The end result includes remodeling, new carpeting, new HVAC, a new elevator, added technology, and a lot of spit and polish.
After 10 months and $4.1 million in renovations, the Fulton County Courthouse has reopened for business.
“We’re here, we’re operating. For all intents and purposes, we’re done,” Common Pleas Court Judge Jeffrey Robinson said of the courthouse.
The crown jewel is the main second-floor courtroom, which underwent an extensive overhaul to both preserve original features and update computer and sound systems. While the room’s antiquated paintings, chairs, and rotunda were reconditioned, new gallery benches manufactured by Sauder Woodworking and new carpeting were added, lighting was enhanced, and the judge’s bench, the jury box, and new and old council tables were all electronically linked.
Judge Robinson said the courtroom’s restoration work, completed by John Canning and Co. of Cheshire, Conn., leaves the historical ambiance of the room preserved and intact. “They did a great job,” he said.
The renovation modernized the courthouse’s Clerk of Courts and Probate Court offices, replaced the heating and air conditioning systems, added a sprinkler system and security features, and replaced an aged elevator with a $300,000 ADA-compliant upgrade, among other improvements.
Other than a few minor tweaks, the building’s overall restoration is 99.9% complete, Judge Robinson said. The offices and court venues forced to relocate to 152 S. Fulton St. and to a building on State Route 108 due to the renovation have returned to their original spaces.
“I’m really pleased with the way things turned out. I think the that the taxpayers got a good bang for the buck,” the judge said.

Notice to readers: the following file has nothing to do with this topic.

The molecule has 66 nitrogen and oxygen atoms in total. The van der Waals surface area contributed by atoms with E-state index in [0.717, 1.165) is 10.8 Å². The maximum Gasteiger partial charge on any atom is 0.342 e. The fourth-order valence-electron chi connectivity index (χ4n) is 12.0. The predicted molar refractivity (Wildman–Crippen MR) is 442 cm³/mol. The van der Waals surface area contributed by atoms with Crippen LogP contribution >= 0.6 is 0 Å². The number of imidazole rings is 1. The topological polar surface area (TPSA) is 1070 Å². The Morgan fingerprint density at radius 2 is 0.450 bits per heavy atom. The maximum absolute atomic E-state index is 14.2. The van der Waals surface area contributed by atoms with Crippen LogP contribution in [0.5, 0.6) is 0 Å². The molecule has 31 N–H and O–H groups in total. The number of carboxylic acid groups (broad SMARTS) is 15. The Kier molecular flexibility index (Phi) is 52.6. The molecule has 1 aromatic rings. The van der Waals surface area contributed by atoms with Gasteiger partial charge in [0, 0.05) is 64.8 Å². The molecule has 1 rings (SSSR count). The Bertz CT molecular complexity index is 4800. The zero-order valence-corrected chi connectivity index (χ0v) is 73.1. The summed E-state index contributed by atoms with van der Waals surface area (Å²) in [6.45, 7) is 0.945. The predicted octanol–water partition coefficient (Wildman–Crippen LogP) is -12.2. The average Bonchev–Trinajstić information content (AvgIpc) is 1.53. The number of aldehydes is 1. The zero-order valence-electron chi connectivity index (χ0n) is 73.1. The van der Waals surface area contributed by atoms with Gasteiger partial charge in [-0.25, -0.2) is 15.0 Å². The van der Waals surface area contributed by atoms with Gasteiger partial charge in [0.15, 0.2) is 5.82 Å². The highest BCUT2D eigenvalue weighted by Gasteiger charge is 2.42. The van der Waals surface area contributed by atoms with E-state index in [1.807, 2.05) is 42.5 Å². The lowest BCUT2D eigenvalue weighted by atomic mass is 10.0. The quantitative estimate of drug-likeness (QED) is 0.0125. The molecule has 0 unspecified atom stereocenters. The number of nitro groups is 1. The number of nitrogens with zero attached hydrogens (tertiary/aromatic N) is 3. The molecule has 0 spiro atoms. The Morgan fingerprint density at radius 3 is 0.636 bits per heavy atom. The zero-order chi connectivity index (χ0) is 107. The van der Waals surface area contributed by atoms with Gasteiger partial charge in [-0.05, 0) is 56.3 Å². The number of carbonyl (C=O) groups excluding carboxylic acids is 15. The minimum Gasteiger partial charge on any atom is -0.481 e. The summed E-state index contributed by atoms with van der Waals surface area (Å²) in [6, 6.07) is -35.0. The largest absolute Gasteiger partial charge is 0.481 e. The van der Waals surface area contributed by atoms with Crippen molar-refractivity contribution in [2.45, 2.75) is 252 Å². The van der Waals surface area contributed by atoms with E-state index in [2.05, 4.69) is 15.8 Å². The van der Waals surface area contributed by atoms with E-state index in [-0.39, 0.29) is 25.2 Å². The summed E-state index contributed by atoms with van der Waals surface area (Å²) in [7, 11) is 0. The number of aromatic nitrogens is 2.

According to Fulton County Administrator Vond Hall, Mosser Construction of Fremont, Ohio, was paid over $2.96 million to complete the renovation. Other costs included $831,753 to John Canning Co. for the courtroom restoration; $360,560.75 to the architects, Garmann Miller & Associates of Minster, Ohio; and $36,512 to RAM Construction of Ohio and Michigan for cleaning and repair of the Civil War monument at the courthouse entrance.
Hall said the full project was funded through capital improvement funds, special accounts, and two technology grants totaling $122,080 awarded by the Ohio Supreme Court. He said the county’s general fund advanced revenue to non-general fund accounts that will be advanced back in the next several years.
None of the project was funded through a bond issue or loans.
County Clerk of Courts Tracy Zuver said he appreciated being invited to participate in the planning for his office’s renovation.
“It turned out very well. I’m very satisified with it,” he said. “The work flow is going to be a lot easier, and I hope it will be efficient for the public.”
Reach David J. Coehrs at 419-335-2010.